How can private debt investors gain from rising-rate pain?

CEO of Raintree Capital expects certain sectors of private credit will benefit from rate hikes

How can private debt investors gain from rising-rate pain?

For investors in the public markets, fixed income included, the double-whammy of inflation and rising interest rates has been painful to say the least. But for some corners of the private debt space, things have been slightly different.

“A lot of portfolios with fixed-income exposure have gotten hit this past year,” says Peter Kinkaide, CEO of Raintree Capital. “We haven't seen much in the way of private debt investments being repriced, or there being downward pressure on their values, certainly not in in lockstep with the public debt markets.”

Kinkaide notes that some private-debt investments come with fixed-rate terms, while others are variable-rate. He expects yields for private debt funds underpinned by variable rates to grow over the coming year and beyond, and investors who are able to participate in the net yields of those funds are poised to benefit.

“For some of those private debt investments that have variable returns, you're starting to see returns going up as they're able to increase interest rates they're charging to their borrowers,” he says.

According to Kinkaide, private variable-rate debt funds have the potential to produce better yields than their public counterparts. Part of that stems from their tendency to reprice interest-rate charges to their borrowers more quickly, as many private lenders originate debt with shorter terms. That enhances the ability of their yields to move in response to central banks’ rate hikes.

“The market is reflating, and we're starting to see that trickle on into the private credit market,” Kinkaide says.

From an underlying risk perspective, Kinkaide says the private debt managers he’s spoken to are seeing a general improvement in the credit quality of their new borrowers. Amid continued inflation heat and growing risks of recession, traditional lenders like Canadian banks and credit unions have scaled back on new loan originations, driving more borrowers into the private credit space.

“Most of what we deal with at Raintree is in the commercial lending realm, and less so the consumer realm and mortgage space,” he says. “I would say those are areas where I'd probably be a little bit more tepid right now.”

As elevated prices and interest rates continue to weigh on consumers at large, Kinkaide expects more difficulty to come for the variable mortgage market. He says funds with exposure to variable mortgages, both private and public, are also likely to be sideswiped.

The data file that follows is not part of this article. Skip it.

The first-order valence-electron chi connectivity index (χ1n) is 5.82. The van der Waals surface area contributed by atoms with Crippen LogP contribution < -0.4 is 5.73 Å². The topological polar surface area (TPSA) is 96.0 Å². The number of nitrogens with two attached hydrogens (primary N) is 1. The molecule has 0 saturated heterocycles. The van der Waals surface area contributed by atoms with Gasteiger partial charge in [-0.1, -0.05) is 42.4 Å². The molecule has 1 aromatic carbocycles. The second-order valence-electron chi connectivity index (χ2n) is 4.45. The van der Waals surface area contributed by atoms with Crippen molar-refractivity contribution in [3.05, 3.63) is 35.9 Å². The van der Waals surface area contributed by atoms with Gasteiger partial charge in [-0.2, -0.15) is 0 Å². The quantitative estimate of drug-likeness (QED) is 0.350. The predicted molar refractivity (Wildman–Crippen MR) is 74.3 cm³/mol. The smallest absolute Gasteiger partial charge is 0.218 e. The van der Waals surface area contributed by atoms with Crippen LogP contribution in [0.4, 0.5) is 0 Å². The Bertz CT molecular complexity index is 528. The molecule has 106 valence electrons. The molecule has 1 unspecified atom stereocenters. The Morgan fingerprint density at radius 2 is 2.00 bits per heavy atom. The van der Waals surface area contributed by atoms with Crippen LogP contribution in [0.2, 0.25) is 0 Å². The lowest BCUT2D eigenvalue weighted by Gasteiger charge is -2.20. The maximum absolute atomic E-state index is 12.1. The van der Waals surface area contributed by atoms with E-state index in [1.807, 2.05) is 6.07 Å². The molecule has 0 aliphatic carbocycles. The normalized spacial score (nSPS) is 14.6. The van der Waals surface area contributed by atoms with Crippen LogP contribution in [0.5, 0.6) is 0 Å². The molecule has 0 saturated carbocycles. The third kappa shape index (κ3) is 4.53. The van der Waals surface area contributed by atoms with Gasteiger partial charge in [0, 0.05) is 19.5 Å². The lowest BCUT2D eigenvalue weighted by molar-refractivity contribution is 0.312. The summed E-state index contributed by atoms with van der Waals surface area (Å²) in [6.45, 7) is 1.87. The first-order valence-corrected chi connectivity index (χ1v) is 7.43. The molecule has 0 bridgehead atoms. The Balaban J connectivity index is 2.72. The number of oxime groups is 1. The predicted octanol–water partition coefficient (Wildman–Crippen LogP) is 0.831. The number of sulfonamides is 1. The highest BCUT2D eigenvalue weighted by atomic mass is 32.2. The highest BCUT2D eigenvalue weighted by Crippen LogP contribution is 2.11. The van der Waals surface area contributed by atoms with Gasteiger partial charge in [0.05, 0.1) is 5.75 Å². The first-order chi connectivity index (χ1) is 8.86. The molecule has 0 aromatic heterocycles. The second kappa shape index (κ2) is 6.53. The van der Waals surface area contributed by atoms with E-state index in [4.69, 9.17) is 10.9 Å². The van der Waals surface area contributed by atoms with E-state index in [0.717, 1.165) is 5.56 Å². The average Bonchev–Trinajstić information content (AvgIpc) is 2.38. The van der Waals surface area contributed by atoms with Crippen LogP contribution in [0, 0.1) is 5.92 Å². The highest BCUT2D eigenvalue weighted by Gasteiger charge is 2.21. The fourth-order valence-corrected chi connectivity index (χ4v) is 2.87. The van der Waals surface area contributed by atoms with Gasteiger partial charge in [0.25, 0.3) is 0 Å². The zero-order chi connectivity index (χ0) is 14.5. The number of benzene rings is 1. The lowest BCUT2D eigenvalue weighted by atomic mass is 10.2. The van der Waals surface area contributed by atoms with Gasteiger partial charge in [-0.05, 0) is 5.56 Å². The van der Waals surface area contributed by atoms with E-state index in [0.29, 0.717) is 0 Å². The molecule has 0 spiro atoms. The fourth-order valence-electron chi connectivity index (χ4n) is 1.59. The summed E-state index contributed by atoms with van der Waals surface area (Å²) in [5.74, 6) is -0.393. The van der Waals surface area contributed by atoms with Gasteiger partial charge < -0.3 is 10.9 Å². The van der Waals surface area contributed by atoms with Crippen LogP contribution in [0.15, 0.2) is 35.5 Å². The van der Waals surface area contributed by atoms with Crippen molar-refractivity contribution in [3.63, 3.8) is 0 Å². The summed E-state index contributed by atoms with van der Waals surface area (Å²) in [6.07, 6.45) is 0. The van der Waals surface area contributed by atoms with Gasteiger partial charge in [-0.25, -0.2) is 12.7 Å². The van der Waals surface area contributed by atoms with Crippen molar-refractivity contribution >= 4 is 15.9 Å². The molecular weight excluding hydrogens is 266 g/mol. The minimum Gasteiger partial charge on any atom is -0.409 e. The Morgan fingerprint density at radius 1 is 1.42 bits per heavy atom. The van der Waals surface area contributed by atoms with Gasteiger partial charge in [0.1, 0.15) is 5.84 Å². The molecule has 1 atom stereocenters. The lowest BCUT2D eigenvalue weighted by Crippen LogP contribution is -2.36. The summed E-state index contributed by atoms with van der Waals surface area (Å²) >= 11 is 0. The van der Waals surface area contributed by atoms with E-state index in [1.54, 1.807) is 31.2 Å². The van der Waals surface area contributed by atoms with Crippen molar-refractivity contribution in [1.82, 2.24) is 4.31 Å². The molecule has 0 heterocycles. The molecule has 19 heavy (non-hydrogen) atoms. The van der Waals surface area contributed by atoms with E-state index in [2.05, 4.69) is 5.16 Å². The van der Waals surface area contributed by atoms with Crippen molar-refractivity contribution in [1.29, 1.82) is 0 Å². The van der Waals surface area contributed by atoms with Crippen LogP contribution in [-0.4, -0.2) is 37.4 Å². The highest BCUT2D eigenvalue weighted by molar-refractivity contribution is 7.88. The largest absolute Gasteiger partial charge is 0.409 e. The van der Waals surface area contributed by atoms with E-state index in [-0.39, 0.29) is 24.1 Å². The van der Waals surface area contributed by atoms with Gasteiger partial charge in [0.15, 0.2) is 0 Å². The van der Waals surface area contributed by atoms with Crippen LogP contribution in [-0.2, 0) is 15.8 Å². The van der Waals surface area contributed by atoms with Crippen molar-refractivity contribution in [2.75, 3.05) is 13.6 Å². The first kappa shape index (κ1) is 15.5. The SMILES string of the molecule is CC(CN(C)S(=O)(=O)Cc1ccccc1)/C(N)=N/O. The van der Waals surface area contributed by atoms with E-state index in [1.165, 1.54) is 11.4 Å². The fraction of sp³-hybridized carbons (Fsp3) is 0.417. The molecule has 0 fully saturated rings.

Recently, Starlight Investments put a pause on distributions for two of its funds specializing in U.S. properties. Its U.S. Residential Fund and the U.S. Multi-Family (No. 2) Core Plus Fund, which have $840 million in combined AUM, are facing challenges as the short-term, are now being stung by the variable-rate mortgages that had been used to finance their purchases.

“The size and pace of interest rate increases has been unprecedented and has resulted in interest rates that are significantly higher than projected at the time the Fund financed its properties,” the firm told investors in notes for both funds. “The significant increases in interest rates have also contributed to an increase in volatility across capital markets, leading banks and other debt providers to reduce their lending capacity while increasing the cost of new loans.”

Another area Kinkaide is seeing pressure is new development finance. “With rates moving so quickly, a lot of developers are scrambling to reassess their project budgets to integrate higher interest costs and greater equity contributions lenders are now looking for” he says. 

Looking across the private debt space, Raintree is seeing continued strength in lending to industries like agriculture, equipment finance, and energy.

“The energy sector is so under-loved right now. There's a certain amount of ESG impact coming into play, and there’s also the volatility of the sector,” Kinkaide says. “But on a risk-adjusted basis, I think there's some really unique opportunities for private lenders in that sector to generate very healthy returns.”